A New Architectural Vision in Chicago


The first-ever Architecture Biennial in North America opens this weekend in Chicago—a city that boasts buildings by renowned architects spanning multiple generations. Figures such as Daniel Burnham and Louis Sullivan built numerous structures in the late 1800s, while 20th century notables like Frank Lloyd Wright and Ludwig Mies van der Rohe spent much of their careers living and working within the Midwest city. In more recent decades, architects like Frank Gehry and artists such as Anish Kapoor have constructed public monuments and structures, including those within the centrally located Millennium Park. The first edition of the Chicago Architecture Biennial will highlight the city’s history, but also open the discussion to the present and future.

The CAB, entitled “The State of the Art of Architecture,” draws its name from a 1977 conference of the same name that invited leading American architects to Chicago to discuss exactly what the title suggests: the current state of the field. Expanding upon this notion, CAB Artistic Co-Directors Joseph Grima and Sarah Herda spent three years working with a curatorial team to develop a global roster of design and architectural firms. With more than 100 participants on the final list, the Biennial, which will run through January 3, 2016, becomes a citywide immersive experience. Aside from installations in the main exhibition hall at The Cultural Center, artists will also present projects and programming will take place at Millennium Park, Stony Island Arts Bank, the Graham Foundation, Expo 72, Water Tower Gallery, and the Illinois Institute of Technology. This weekend, we will speak with artists and designers on-site, but prior to the Biennial’s opening we spoke with Herda, who has now lived in Chicago for nearly 10 years (after serving as the Director of the Storefront for Art and Architecture in New York), to learn more about the process and planning behind CAB’s inauguration.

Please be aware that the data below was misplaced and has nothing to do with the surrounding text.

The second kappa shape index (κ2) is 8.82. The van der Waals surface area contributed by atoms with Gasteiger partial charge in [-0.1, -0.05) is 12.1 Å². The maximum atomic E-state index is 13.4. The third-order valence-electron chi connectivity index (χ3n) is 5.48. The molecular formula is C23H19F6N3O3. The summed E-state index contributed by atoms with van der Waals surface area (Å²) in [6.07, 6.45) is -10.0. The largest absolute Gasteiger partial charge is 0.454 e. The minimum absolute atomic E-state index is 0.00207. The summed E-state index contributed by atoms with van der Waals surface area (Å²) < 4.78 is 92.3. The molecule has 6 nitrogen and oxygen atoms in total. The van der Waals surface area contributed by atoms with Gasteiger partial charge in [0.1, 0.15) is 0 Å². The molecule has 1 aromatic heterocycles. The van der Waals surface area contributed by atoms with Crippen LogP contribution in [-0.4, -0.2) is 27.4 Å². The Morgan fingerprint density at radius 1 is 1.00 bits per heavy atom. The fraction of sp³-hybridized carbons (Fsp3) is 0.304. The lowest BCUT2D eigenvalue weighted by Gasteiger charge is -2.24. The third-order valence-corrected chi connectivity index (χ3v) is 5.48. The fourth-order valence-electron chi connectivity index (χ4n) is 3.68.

EMILY MCDERMOTT: I know you’ve been working on the program for three years, but can you tell me where it all began?

SARAH HERDA: It was a direct result of a cultural plan that the city undertook, which was a really extensive process to try to understand how to get art throughout the entire city. Through that process they identified architecture as the city’s most important cultural asset; they wanted to organize a major global cultural event in Chicago and the decision was made to focus on architecture. So very early on we started looking at the Venice [Architecture] Biennale as a model. Chicago is known for its legacy of architecture history, especially this specific and important moment in modernism—how do you do something that leverages that [legacy] but also makes something about the present and future? That’s what we started focusing on: the combination of using this incredible history to leverage a conversation about architecture today and where it’s going.

It was also different than choosing a theme: We didn’t want to assume that we knew everything that was important in the field today. We really wanted participants, people practicing in all parts of the world, to tell us what they thought was important.

MCDERMOTT: To start a dialogue…